Corporate bonds: the only 'hot' story in town

Julian Knight reports on why the returns from firms needing to raise money could offer an antidote to meagre savings rates and turmoil on stock markets

Good news is thin on the ground for investors. Only brave hearts would look at getting back into the stock market at the moment, as it is still unclear whether we are headed for a worldwide recession or depression.

Meanwhile, British savers are living off scraps, as the Bank of England base rate was cut again last week to just 1.5 per cent. For savers it has been a quick transformation from feast to famine, with "best buy" account rates falling in the past three months from the 7 per cent mark to around 4 per cent.

Meanwhile, the hundreds of thousands of Britons who saw property as their passport to investment riches are licking their wounds as UK house prices have just had their worst year on record, plunging by more than 15 per cent. Commercial property has been a basket case for even longer, with many funds actually stopping investors from withdrawing their money.

So any area of investment that promises growth is going to spark more than a little interest. And it's the unglamorous world of corporate bonds that is catching the attention of those in the know. These bonds, it seems, are the one potentially "hot" investment of 2009. "They represent the opportunity of a generation, offering both capital growth and relatively high income," says Meera Patel, senior analyst at independent financial adviser (IFA) Hargreaves Lansdown.

Corporate bonds are a relatively simple concept. Firms needing to raise money issue bonds that promise to pay the buyer a fixed rate of interest, and at the end of the term the loan amount is repaid. Things do get more complex as there is a huge global market in the trading of bonds, but basically the rate that bonds pay is dependent on the underlying financial strength of the company issuing them.

Adrian Lowcock from IFA Bestinvest says: "You can divide firms issuing into three categories. You have the strong, well-funded ones – big names if you like – and then you have middle-tier companies, which have strength but may have some vulnerability to a downturn. Finally, you have riskier enterprises. The higher the risk of business failure, the higher the interest that has to be paid to get people to buy the bonds. It's a complex market, with analysts and rating agencies poring over the minutiae of the issuing firms, deciding who stands where."

But with the world economy speeding downwards, companies that were once thought ultra-safe are now being forced to offer higher returns to investors: "Bond rates are factoring in business failures and thereby defaults equivalent to or even worse than the great depression. So even big, well-funded firms are having to pay around 8 per cent interest a year to shift their bonds," says Ms Patel.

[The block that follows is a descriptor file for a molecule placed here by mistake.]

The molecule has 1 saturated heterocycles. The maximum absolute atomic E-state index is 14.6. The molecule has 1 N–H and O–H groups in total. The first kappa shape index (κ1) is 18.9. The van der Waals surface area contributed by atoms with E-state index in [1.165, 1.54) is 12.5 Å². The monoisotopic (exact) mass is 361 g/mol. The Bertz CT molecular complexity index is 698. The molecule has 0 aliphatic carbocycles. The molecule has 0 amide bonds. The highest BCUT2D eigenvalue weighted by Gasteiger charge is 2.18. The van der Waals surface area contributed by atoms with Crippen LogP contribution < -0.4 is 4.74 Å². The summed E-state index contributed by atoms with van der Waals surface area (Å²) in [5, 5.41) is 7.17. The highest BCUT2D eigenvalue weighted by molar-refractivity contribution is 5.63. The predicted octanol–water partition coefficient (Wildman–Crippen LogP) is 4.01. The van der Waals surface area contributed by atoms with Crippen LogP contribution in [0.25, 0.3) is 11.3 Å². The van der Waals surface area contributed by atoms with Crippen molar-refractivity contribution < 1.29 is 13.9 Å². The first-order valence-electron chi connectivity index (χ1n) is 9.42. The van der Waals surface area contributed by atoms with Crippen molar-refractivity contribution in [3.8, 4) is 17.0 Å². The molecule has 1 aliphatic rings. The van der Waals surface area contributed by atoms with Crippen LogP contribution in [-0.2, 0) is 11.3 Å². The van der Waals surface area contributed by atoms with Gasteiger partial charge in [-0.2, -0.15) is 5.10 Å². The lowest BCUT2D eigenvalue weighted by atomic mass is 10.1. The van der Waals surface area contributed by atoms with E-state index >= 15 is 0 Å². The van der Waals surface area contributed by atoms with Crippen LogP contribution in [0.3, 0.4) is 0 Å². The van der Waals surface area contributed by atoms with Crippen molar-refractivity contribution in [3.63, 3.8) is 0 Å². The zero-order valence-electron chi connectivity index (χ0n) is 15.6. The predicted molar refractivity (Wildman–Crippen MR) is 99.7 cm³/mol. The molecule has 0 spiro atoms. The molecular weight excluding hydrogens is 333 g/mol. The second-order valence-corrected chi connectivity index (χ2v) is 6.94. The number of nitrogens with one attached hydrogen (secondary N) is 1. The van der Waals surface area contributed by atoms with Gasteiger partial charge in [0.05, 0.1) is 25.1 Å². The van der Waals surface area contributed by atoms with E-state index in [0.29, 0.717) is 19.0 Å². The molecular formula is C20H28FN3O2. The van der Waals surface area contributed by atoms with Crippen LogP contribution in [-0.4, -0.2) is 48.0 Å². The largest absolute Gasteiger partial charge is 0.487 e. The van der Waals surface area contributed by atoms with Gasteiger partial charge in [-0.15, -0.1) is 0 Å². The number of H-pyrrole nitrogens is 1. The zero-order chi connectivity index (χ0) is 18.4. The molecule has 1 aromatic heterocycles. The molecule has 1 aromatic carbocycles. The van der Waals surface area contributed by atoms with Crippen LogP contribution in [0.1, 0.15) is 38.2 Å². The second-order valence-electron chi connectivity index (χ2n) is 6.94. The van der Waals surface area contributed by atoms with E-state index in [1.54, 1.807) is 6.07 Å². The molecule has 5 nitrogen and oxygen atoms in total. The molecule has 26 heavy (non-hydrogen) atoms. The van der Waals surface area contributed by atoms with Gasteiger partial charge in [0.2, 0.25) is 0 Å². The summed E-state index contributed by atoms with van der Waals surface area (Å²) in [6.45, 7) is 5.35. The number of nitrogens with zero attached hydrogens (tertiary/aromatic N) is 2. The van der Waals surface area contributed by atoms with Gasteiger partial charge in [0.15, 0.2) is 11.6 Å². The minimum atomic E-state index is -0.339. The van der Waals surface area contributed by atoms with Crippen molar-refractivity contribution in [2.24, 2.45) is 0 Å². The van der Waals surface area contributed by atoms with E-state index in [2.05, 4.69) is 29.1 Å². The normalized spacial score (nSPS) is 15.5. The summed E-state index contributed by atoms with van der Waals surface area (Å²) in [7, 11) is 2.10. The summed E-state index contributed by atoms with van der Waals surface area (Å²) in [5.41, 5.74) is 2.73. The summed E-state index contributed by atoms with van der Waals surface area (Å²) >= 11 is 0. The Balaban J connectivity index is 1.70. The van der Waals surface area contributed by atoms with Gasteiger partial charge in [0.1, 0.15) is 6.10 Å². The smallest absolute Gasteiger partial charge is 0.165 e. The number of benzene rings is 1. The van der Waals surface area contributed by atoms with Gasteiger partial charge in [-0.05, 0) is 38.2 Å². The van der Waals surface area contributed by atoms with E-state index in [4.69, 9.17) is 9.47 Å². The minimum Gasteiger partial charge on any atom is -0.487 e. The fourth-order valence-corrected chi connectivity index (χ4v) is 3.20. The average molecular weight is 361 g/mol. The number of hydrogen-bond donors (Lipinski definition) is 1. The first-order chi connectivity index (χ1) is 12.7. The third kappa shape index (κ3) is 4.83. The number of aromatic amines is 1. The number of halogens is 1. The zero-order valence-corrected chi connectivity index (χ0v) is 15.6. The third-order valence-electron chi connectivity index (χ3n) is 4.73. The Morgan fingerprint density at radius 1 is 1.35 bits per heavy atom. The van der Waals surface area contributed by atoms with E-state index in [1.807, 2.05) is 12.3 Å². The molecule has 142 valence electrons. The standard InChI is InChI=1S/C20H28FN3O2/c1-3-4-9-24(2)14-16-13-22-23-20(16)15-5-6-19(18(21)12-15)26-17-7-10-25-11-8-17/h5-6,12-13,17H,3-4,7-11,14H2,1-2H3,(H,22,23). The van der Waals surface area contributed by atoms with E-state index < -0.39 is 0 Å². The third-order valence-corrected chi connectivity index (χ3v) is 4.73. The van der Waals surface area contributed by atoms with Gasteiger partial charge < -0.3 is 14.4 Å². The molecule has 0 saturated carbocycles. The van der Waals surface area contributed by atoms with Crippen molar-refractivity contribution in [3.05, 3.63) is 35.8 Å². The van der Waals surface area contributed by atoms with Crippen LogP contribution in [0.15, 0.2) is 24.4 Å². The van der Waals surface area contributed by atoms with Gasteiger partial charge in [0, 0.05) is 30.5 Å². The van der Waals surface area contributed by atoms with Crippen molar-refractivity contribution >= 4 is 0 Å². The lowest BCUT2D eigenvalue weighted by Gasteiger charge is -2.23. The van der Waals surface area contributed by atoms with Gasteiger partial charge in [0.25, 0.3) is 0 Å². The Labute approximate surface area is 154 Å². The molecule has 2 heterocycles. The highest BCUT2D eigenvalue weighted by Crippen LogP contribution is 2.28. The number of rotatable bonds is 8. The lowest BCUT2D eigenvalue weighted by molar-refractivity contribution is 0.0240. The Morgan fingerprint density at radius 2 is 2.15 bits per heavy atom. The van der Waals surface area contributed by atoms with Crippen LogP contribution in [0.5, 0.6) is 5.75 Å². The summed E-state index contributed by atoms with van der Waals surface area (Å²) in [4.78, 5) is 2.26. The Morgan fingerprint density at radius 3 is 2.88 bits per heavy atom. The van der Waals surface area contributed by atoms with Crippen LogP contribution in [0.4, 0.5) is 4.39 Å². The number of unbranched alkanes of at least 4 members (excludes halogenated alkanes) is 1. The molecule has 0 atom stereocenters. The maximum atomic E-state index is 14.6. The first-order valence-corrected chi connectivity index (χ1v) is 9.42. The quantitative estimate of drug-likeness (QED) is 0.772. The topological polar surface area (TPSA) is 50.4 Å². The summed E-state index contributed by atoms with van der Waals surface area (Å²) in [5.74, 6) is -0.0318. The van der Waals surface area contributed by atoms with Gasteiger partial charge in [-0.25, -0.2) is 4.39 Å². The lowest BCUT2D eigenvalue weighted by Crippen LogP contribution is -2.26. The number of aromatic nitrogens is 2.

And firms that aren't in the top rank have to pay even more. "Rates around 10 per cent are now becoming common," says Mr Lowcock. "Set these against savings rates, shares and property prices and you can see why many people are getting excited."

However, he adds a note of caution: "We are likely to see a substantial number of business failures over the coming recession, though probably not as many as the markets are factoring into bond prices."

Chris Bowie, the head of credit at fund manager Ignis, agrees that the bond markets have overestimated business failures and therefore loan defaults: "During the worst five years of the 1930s depression, 5 per cent of bonds were defaulted upon. Even if that were to happen now, with current rates of between 8 and 10 per cent, investors would still get decent returns."

But he does have one reservation: "If the Government starts to print money to boost the economy, this could in the long term have an upwards effect on inflation, which could make the annual interest paid on bonds a bit less attractive."

Buying a fund, which invests in a large number of corporate bonds, is a way of spreading risk, Ms Patel points out. "There are a lot of good bond funds out there which do not have high initial charges. What's more, the funds can be held within an individual savings account, which means growth is tax-free."

Mr Lowcock recommends investors look at three funds in particular. "The Fidelity Moneybuilder invests in high- grade bonds from big companies but is currently paying 5.8 per cent a year even after fees. For people willing to take a touch more risk, the M&G Optimal Income fund is paying 6.95 per cent with no initial charge. The braver still could look at the Legal & General High Income fund, which is offering a return of 10.2 per cent."

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